A. Nothing in your SDS files leads me to believe either one would meet any of the 9 hazard classes in IATA. This is further confirmed by neither SDS classifying the products for DOT and TDG. Basically, what you have are containers of non-regulated liquids.  There is no need for UN Specification packaging or paperwork for IATA or any other transport regulation.

SAPT on my SDS

A. Since the addition of UN numbers for polymerizing substances, we’ve been told we must include the Self-Accelerated Polymerization Temperature (SAPT) on our SDS documents in Section 9. Is this a new requirement?
Q. There is no requirement in OSHA HazCom 2012 to include that particular data point in Section 9. All of the Continue Reading…
Graduation Cap
Who is Your Trainer?

Do you know who is training you?

Help! My team and I recently attended a training session and received our certification, but we continue to struggle with shipping our products.

That is a statement we hear far too often from clients who call our helpdesk for assistance. The shame of it is that  they seemingly wasted both time and money in a training program, but did not get out what they needed. Now, they have no choice but to take another course.

Specialists & Experts

Many people these days are calling themselves regulatory specialists, dangerous goods experts, or health and safety experts. The dangerous goods/hazardous materials field is a detailed, comprehensive topic requiring hands-on experience and a strong technical understanding of topics directly related to the industries we serve. Finding the right training company is critical to ensuring that the processes and procedures you need to continue operating remain uninterrupted.

Similar to Capital One Financial’s slogan “What’s in your Wallet” (https://www.youtube.com/watch?v=T3funZeuc9Q), you need to ask yourself “Who is your Trainer”.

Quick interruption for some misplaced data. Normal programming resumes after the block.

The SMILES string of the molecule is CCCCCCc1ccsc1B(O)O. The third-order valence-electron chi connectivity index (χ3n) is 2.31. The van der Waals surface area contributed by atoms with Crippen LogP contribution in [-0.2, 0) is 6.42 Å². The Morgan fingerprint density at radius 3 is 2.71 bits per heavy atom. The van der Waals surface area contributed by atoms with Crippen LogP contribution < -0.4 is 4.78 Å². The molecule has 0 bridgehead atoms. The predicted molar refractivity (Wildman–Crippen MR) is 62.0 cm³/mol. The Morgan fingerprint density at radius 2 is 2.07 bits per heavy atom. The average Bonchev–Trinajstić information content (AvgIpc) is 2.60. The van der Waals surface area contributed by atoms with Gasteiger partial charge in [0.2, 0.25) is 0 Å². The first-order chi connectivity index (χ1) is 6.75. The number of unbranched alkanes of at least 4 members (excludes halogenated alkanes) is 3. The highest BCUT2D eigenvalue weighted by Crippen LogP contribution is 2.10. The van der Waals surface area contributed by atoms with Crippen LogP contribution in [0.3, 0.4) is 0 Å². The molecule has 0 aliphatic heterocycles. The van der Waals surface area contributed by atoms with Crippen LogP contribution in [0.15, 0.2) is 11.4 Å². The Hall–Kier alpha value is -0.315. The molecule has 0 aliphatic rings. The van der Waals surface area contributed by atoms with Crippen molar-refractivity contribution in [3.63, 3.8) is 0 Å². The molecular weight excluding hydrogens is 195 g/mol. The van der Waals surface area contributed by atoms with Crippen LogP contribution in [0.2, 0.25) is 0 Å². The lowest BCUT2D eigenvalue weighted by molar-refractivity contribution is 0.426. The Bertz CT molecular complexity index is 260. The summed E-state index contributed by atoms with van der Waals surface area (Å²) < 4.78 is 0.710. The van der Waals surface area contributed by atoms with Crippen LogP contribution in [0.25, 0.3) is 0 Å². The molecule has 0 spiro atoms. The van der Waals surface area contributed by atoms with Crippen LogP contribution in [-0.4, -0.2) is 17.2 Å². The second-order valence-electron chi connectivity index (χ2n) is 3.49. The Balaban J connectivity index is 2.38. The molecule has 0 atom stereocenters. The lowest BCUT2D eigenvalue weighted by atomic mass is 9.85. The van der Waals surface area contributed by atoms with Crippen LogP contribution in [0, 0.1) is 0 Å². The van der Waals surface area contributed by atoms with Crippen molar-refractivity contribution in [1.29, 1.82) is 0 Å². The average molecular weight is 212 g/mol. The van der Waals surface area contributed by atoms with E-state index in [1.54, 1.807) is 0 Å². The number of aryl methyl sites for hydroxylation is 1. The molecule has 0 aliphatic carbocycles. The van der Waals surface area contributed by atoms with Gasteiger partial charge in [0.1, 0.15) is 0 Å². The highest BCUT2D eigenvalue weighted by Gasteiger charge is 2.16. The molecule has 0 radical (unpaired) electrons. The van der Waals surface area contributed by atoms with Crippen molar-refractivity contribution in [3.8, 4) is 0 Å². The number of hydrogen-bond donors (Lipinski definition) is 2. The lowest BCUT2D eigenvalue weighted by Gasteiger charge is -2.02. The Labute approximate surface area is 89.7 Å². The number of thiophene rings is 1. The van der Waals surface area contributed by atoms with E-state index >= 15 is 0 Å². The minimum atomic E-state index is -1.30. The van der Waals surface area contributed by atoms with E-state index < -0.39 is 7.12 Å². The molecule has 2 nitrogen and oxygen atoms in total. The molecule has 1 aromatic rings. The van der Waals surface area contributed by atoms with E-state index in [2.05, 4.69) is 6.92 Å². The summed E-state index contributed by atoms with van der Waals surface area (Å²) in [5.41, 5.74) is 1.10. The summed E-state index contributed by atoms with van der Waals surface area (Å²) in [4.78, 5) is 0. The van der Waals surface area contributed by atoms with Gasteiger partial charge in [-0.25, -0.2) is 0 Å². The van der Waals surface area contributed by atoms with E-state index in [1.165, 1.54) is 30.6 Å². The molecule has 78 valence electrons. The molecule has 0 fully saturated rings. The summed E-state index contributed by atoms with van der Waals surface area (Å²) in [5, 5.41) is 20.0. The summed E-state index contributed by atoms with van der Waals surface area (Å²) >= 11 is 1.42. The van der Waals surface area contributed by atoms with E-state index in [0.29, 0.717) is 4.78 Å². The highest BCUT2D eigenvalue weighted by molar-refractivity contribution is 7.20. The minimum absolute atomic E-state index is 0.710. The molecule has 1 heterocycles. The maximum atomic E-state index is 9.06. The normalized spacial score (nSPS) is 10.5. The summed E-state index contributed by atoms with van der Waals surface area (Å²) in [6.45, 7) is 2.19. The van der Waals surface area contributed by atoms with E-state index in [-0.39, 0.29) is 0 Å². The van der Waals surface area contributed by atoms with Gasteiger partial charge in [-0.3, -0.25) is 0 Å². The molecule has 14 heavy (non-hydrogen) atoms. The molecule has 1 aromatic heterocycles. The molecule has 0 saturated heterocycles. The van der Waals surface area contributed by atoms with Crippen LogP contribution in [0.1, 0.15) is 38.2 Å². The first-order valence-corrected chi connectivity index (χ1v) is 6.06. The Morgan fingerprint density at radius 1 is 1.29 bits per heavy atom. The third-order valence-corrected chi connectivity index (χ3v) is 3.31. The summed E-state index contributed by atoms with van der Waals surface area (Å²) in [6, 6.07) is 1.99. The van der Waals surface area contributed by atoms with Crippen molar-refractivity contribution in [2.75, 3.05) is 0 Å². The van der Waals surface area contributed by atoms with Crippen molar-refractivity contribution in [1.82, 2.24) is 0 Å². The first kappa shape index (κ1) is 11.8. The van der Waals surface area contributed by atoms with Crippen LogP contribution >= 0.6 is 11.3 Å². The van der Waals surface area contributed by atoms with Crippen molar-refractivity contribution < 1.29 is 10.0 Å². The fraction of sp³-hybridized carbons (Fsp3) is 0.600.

Here are some questions you should consider when looking for trainers with the ‘right stuff’

  1. Do they have appropriate degrees and decades of education and knowledge?
  2. Do they have their finger on the pulse of pending regulatory changes?
  3. Can they customize training to suit your needs or are they offering the same course to everyone?
  4. Are they educated/trained in teaching adults?
  5. How detailed are their courses?
  6. Do they Continue Reading…
ICC's Regulatory Helpdesk
Regulatory Helpdesk: March 26

Proper shipping name, 500 kg exemption, MANCOMM symbol, and a TDG error

Welcome back to the Regulatory Helpdesk where we answer your dangerous goods & hazmat questions. We’re here to help you become independent with – and understand the whys and hows – of the regulations.

Proper Shipping Name (49 CFR)

Q. The customer wanted to know if they can print the product name in section 1 of the SDS next to the UN number on a hazard class label instead of the proper shipping name.

A. No. The proper shipping name on the outside of the box is a requirement per 49 CFR §172.301 (a) (1) and must be marked along with the UN number in a non-bulk packaging.

500 kg Exemption (TDG)

Q. Can I apply the 500 kg exemption when I have a mixed load where part of the load is excluded from using a DANGER placard under the 1000 kg Class restriction in TDGR §4.16 but the remainder is less than 500 kg gross? An example would be a consignment offered that included 1200 kg of Class 3, 100 kg of Class 8 and 300 kg of Class 9 (no ERAP required for either)?

A. In the DANGER placard scenario in 4.16, the Class 3 is restricted from using the DANGER placard specifically, based solely on quantity. Regular placarding requirements apply to the load based on the guidance text Continue Reading…

ICC's Regulatory Helpdesk
Regulatory Helpdesk: March 19